The morning saw candidates and current arrowmen working together to clear the longhouse site in preparations for that evening's festivities. It was a day of ceremony as all persons in camp gathered and paused at 8:46 am at the longhouse site in a moving flag ceremony to remember those who had perished on September 11th 2001. Work then continued until early afternoon.
The groundbreaking was officially started at 5:30 by Master of Ceremonies Chris Z calling the group together and thanking the special guests in attendance. After an invocation from Inductions Vice Chief Logan C, Lodge Chief Brian S gave a history of the project and spoke of the importance of the longhouse to the 1st Peoples of the Northwest Coast.
Brian then performed the Chief's Welcome Dance with help from the lodge's ceremonies team. This special dance is historically the welcoming dance of the northern First Peoples such as the Tlingit, Tsimshian, Heiltsuk and Haida. It is performed by the Chief to honor the guests at a gathering. The dancer wears an elaborate headdress featuring a carved frontlet that displays the crest of his clan inlaid with abalone. Flicker feathers may also adorn the head. A crown of walrus whiskers, sea lion whiskers, or whale baleen tops the frontlet. Eagle down is then nestled inside the crown. During the dance, the chief's head bobs up and down to the steady rhythm of the drums, causing the down feathers to spill from the crown and float to the ground at the guests' feet. This action symbolizes peace and tranquility and is a welcoming gesture to honor the guests. The headdress is finished with a long train of ermine skins in their winter color of white. The T'Kope Kwiskwis lodge received the privilege to perform this dance in 1961 from the Chilkat Dancers of Haines, Alaska. Reintroduced to the lodge in 1990, it has been performed annually by the lodge chief since. This was by far the most important performance of the dance since the longhouse was taken down.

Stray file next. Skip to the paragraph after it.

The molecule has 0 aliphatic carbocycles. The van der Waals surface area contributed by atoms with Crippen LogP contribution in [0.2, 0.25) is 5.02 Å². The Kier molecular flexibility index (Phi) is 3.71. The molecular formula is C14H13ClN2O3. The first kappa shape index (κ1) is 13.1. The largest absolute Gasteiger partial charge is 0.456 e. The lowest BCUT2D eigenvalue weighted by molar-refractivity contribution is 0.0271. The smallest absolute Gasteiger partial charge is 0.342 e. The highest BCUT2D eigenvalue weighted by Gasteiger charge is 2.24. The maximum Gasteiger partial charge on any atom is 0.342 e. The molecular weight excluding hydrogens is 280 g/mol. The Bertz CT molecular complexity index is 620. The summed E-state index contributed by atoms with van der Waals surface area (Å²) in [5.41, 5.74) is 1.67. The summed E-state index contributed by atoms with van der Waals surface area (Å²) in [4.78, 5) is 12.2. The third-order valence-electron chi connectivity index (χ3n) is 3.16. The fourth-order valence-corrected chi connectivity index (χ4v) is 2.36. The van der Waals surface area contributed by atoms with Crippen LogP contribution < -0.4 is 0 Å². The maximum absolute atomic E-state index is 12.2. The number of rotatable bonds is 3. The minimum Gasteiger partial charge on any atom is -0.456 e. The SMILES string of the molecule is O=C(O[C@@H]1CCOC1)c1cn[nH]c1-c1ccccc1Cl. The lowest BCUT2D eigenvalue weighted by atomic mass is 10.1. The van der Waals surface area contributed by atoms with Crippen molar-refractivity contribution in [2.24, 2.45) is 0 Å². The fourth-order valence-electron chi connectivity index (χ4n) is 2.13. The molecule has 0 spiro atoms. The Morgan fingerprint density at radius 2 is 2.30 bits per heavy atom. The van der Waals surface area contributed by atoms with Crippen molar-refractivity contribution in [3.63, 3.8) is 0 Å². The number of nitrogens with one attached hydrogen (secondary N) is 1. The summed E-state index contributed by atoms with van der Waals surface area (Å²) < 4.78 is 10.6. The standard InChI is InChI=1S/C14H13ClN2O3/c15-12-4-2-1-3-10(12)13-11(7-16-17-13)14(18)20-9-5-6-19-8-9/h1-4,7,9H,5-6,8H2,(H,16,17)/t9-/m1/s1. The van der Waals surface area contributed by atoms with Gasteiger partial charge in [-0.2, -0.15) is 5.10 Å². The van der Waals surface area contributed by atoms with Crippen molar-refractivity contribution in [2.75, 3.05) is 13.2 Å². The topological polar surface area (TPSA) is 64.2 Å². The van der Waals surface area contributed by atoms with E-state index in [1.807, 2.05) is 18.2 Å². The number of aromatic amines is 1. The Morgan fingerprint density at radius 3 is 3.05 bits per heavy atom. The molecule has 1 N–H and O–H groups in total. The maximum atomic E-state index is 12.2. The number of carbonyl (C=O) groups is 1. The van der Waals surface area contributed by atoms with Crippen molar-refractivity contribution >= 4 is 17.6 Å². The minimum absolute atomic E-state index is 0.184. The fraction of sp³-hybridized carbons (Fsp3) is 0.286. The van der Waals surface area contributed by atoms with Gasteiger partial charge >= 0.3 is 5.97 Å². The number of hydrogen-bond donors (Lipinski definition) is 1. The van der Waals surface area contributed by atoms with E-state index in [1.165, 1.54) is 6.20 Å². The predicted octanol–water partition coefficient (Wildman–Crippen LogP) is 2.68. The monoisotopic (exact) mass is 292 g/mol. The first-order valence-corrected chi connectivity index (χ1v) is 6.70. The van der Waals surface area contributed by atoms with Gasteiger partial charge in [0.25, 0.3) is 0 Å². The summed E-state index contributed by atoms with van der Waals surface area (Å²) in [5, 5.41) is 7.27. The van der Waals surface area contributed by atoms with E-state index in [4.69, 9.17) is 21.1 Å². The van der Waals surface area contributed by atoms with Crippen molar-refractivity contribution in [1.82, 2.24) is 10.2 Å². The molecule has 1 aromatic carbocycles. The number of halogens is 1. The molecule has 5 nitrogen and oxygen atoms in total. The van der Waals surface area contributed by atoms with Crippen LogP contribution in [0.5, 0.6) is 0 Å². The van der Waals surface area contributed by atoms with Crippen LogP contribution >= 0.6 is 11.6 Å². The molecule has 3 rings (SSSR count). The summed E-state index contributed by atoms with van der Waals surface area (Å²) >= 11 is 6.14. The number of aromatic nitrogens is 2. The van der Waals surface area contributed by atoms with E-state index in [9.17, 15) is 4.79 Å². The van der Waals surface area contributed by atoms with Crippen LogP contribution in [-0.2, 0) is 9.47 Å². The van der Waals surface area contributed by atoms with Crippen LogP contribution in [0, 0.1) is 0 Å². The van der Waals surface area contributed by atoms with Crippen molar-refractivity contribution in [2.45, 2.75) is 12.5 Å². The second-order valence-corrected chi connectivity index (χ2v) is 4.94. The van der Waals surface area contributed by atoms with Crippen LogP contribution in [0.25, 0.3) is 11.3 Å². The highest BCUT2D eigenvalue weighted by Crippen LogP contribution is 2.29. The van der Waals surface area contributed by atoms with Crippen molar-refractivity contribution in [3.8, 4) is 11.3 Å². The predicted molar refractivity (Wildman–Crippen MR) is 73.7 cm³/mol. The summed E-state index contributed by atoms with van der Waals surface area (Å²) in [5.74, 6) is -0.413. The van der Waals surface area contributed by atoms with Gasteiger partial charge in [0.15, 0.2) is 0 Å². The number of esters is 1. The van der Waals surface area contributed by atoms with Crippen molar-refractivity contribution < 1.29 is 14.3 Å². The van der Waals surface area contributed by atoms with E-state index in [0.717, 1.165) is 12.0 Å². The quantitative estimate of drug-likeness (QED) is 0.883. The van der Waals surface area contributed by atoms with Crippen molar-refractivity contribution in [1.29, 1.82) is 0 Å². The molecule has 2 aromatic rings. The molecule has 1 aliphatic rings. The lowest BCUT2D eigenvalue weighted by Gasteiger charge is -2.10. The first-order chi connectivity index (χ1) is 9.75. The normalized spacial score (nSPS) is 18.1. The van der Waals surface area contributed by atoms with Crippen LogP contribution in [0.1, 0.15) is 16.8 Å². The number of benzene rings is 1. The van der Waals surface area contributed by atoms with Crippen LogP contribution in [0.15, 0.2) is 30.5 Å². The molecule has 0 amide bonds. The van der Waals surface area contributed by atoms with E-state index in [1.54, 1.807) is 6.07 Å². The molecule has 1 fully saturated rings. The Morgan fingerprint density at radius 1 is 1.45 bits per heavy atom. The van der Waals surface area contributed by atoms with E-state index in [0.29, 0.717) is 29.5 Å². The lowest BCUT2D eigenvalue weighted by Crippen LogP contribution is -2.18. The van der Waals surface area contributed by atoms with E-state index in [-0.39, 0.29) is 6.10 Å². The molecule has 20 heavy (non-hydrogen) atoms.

Bruce Anderson the Chief Architect for the project explained the look and makeup of the new building; how the new trusses will run the length of the longhouse, similar to those found in Canada and Alaska. This design provides a more open feel, and will not limit views of the audience. Then Sharon Moulds, the Scout executive for Chief Seattle Council and the Supreme Chief of the Fire spoke to the audience about service and helping others.
The highlight of the ceremony was the blessing of the site and dedication of the Hillaire Entrance pole. Joe Hillaire was a master Lummi carver and a friend of the lodge. His daughter, Lummi Elder and author Pauline Hillaire, who conducted a ceremony of blessing and thanks at the de-construction of the old longhouse, was scheduled to be at the groundbreaking but regrettably could not make it due to health reasons. Pauline's daughter Debbie Covington Paul and Master Carver Felix Solomon represented the Hillaire family and conducted the blessing of the site and of the newly named Hillaire entrance pole.
The event culminated in the actual ground breaking, where members of the lodge and special guests, including the youngest member, who had just gone through his ordeal, turned the loam to signify the start of next phase of the project.
We would like to thank the Longhouse Committee especially the Chairman Peter H and Lodge Chief Brian S., members of the Lodge Ceremonies team, Steve Lum for providing the sound system, Mike Gaylord and Mike Kelly for providing the flag pole at the site for the 9/11 observance, our good friends Felix Solomon, Debbie Covington Paul and Pauline Hillaire for their essential contributions to the event, Randy Guzzardo who oversaw the tasty prime rib feast, our distinguished guests from the Chief Seattle Council including Sharron Moulds, Joyce Johnson for creating the unique memento of the day and the new Ordeal members and Ordeal Staff who worked hard all day to make this ceremony a reality.